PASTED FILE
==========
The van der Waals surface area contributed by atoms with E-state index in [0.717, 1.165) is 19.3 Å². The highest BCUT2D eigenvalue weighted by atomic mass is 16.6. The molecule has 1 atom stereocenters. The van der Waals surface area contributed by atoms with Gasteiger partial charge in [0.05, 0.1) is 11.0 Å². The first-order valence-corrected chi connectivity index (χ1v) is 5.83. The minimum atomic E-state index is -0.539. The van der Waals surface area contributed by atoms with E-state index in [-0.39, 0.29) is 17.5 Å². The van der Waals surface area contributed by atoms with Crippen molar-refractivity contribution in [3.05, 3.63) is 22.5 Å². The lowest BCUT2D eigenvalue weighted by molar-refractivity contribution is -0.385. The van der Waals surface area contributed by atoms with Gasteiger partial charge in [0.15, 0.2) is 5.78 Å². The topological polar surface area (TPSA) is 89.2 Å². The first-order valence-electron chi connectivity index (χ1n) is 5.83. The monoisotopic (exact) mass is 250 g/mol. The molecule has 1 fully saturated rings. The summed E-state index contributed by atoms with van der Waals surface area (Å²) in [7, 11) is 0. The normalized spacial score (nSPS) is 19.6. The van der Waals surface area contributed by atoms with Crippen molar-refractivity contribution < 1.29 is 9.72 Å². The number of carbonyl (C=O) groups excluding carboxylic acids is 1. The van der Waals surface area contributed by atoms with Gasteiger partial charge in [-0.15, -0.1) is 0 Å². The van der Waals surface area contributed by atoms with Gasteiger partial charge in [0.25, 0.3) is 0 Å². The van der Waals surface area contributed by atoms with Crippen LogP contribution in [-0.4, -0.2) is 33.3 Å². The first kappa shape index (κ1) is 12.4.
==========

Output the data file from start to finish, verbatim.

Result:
The van der Waals surface area contributed by atoms with E-state index in [0.717, 1.165) is 19.3 Å². The highest BCUT2D eigenvalue weighted by atomic mass is 16.6. The molecule has 1 atom stereocenters. The van der Waals surface area contributed by atoms with Gasteiger partial charge in [0.05, 0.1) is 11.0 Å². The first-order valence-corrected chi connectivity index (χ1v) is 5.83. The minimum atomic E-state index is -0.539. The van der Waals surface area contributed by atoms with E-state index in [-0.39, 0.29) is 17.5 Å². The van der Waals surface area contributed by atoms with Crippen molar-refractivity contribution in [3.05, 3.63) is 22.5 Å². The lowest BCUT2D eigenvalue weighted by molar-refractivity contribution is -0.385. The van der Waals surface area contributed by atoms with Gasteiger partial charge in [0.15, 0.2) is 5.78 Å². The topological polar surface area (TPSA) is 89.2 Å². The first-order valence-electron chi connectivity index (χ1n) is 5.83. The monoisotopic (exact) mass is 250 g/mol. The molecule has 1 fully saturated rings. The summed E-state index contributed by atoms with van der Waals surface area (Å²) in [7, 11) is 0. The normalized spacial score (nSPS) is 19.6. The van der Waals surface area contributed by atoms with Crippen molar-refractivity contribution < 1.29 is 9.72 Å². The number of carbonyl (C=O) groups excluding carboxylic acids is 1. The van der Waals surface area contributed by atoms with Gasteiger partial charge in [-0.15, -0.1) is 0 Å². The van der Waals surface area contributed by atoms with Gasteiger partial charge in [0.25, 0.3) is 0 Å². The van der Waals surface area contributed by atoms with Crippen LogP contribution in [-0.4, -0.2) is 33.3 Å². The first kappa shape index (κ1) is 12.4.